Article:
Introducing the Woolworths Museum author, Paul Seaton
The site's creator, Paul Seaton, is a history graduate from the University of Liverpool. He joined Woolworths in 1983 as a management trainee in-store and worked his way up through Store and Regional Management to a senior role in the IT department heading Store Systems, the woolworths.co.uk website and the main SAP Business Warehouse information platform.
He soon became fascinated by Woolworths' long and proud heritage and concerned at the way its oral tradition of sharing its story was being lost. He started to collect memorabilia and to research the story in 1985, taking photographs and videos of the unfolding story and retaining documents that others threw away. After the demerger from Kingfisher, in 2002 the new CEO, Trevor Bish-Jones, invited Paul to brief a new generation of executives, none of whom had grown up in the business, on the values and strengths that had made Woolworths great.
Seaton's response - a forty five minute video of the firm's history proved a big hit with the Board. The senior management agreed five core values from the nine originally proposed and later distributed a polished version of the film on video to every one of the 30,000 employees. While the new CEO's strategy involved a radical departure from many Woolworths traditions, he was keen to harness the pride, innovation, openness, simplicity and low operating costs that had differentiated the founder's red front stores from competitors a century earlier.
Circulation of the video prompted many colleagues and senior managers to suggest a book or some other method of sharing the story more widely with customers and the public at large. Head of PR Nicole Lander offered to arrange a publishing deal and also trawled the Internet to see what others had done, highlighting a small Sainsbury website with heritage pictures. This inspired Seaton to suggest a Virtual Museum website. He was encouraged to progress the project outside working hours. The firm offered editorial independence and to provide a home for the site once it was built, and suggested that like the films it should be Copyright to Seaton's 3D and 6D Pictures venture.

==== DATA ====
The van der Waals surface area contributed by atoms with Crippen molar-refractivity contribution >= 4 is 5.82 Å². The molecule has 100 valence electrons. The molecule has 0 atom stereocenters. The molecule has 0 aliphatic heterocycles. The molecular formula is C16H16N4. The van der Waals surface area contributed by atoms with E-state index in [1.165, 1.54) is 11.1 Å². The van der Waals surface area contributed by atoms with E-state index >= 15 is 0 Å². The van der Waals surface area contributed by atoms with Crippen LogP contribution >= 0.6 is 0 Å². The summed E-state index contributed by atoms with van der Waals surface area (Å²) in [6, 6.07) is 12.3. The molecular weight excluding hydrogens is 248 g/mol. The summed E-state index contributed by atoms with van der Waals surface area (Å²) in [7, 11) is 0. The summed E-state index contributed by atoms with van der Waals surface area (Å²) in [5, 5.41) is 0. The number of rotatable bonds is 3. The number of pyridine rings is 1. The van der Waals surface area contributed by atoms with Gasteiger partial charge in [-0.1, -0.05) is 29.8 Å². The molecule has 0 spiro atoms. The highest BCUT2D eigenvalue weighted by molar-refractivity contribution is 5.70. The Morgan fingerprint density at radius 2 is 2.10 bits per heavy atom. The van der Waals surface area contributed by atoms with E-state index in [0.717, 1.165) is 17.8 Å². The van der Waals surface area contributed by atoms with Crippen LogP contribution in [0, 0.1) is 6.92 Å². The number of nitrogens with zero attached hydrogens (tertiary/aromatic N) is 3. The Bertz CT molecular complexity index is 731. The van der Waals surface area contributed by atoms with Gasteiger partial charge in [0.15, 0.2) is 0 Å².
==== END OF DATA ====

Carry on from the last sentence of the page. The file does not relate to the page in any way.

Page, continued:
The work was completed a hobby at home using leading edge technology. The author bought many of the photographs and exhibits used in the website at auction at his own expense, vastly expanding his collection of ephemera. The previous incarnation of the museum attracted more than three million visitors between 2005 and 2008, and was nominated as a national treasure. Everyone was surprised to find that 10% of purchases from the former Woolworths.co.uk on-line shop started with a visit to the Museum.
Paul was invited to write a chapter for the official commemorative brochure marking the sixtieth anniversary of the D-Day Landings and later for the official history of The Spitfire. He has appeared on both television and radio, both as an historian - on BBC tv's 'Shopping for England' in the Edwardians series and Radio 2's 'The Wonderful Sound of Woolies' and The Vera Lynn story - and in recognition of his work in finding new jobs for more than 4,500 people through his website WoolworthsReunited.com after the business collapsed. He was dubbed 'Mr Woolies' by BBC1's Panorama. He has also featured on BBC2s Business Lunch and made several appearances as part of ITV News's coverage of the Credit Crunch, including an interview on their signature News at Ten.
In parallel with the web work, he also wrote a history of Woolworths, which the firm planned to publish and sell in store to marks its hundredth birthday. Sadly this was overtaken by events. After updating it was published independently on 5 November 2009, the 100th anniversary of the first British opening. A Sixpenny Romance, celebrating a century of value at Woolworths by Paul Seaton, published by 3D and 6D Pictures Ltd is available on-line, from Amazon.co.uk and can be ordered as ISN 9780956382702 through good bookshops. There is further information in the left sidebar of this page.
Shortcuts to related exhibits in the Woolworths Museum